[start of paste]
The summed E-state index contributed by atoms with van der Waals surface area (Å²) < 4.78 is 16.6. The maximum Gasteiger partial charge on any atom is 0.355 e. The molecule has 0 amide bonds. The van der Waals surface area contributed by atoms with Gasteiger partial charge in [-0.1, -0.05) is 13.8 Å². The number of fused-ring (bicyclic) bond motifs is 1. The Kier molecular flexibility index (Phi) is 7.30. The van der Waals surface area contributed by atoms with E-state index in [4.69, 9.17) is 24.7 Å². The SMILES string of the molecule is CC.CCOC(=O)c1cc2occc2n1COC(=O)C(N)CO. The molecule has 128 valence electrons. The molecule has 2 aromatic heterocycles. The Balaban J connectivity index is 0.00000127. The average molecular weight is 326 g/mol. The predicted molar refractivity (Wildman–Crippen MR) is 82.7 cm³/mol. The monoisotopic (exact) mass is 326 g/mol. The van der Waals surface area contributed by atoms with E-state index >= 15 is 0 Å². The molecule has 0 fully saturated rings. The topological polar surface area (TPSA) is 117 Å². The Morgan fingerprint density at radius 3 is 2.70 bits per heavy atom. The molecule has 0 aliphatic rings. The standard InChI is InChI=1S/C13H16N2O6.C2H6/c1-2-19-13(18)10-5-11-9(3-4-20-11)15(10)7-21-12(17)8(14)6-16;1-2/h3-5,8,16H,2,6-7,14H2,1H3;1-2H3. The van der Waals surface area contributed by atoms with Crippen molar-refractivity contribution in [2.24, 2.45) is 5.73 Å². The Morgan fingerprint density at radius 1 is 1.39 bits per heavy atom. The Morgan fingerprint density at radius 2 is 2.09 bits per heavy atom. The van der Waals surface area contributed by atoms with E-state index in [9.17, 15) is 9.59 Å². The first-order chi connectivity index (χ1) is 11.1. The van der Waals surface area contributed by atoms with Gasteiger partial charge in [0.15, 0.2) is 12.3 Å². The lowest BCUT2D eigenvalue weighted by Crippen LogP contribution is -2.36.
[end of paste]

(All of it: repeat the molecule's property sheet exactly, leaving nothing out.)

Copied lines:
The summed E-state index contributed by atoms with van der Waals surface area (Å²) < 4.78 is 16.6. The maximum Gasteiger partial charge on any atom is 0.355 e. The molecule has 0 amide bonds. The van der Waals surface area contributed by atoms with Gasteiger partial charge in [-0.1, -0.05) is 13.8 Å². The number of fused-ring (bicyclic) bond motifs is 1. The Kier molecular flexibility index (Phi) is 7.30. The van der Waals surface area contributed by atoms with E-state index in [4.69, 9.17) is 24.7 Å². The SMILES string of the molecule is CC.CCOC(=O)c1cc2occc2n1COC(=O)C(N)CO. The molecule has 128 valence electrons. The molecule has 2 aromatic heterocycles. The Balaban J connectivity index is 0.00000127. The average molecular weight is 326 g/mol. The predicted molar refractivity (Wildman–Crippen MR) is 82.7 cm³/mol. The monoisotopic (exact) mass is 326 g/mol. The van der Waals surface area contributed by atoms with E-state index >= 15 is 0 Å². The molecule has 0 fully saturated rings. The topological polar surface area (TPSA) is 117 Å². The Morgan fingerprint density at radius 3 is 2.70 bits per heavy atom. The molecule has 0 aliphatic rings. The standard InChI is InChI=1S/C13H16N2O6.C2H6/c1-2-19-13(18)10-5-11-9(3-4-20-11)15(10)7-21-12(17)8(14)6-16;1-2/h3-5,8,16H,2,6-7,14H2,1H3;1-2H3. The van der Waals surface area contributed by atoms with Crippen molar-refractivity contribution in [2.24, 2.45) is 5.73 Å². The Morgan fingerprint density at radius 1 is 1.39 bits per heavy atom. The Morgan fingerprint density at radius 2 is 2.09 bits per heavy atom. The van der Waals surface area contributed by atoms with E-state index in [9.17, 15) is 9.59 Å². The first-order chi connectivity index (χ1) is 11.1. The van der Waals surface area contributed by atoms with Gasteiger partial charge in [0.15, 0.2) is 12.3 Å². The lowest BCUT2D eigenvalue weighted by Crippen LogP contribution is -2.36.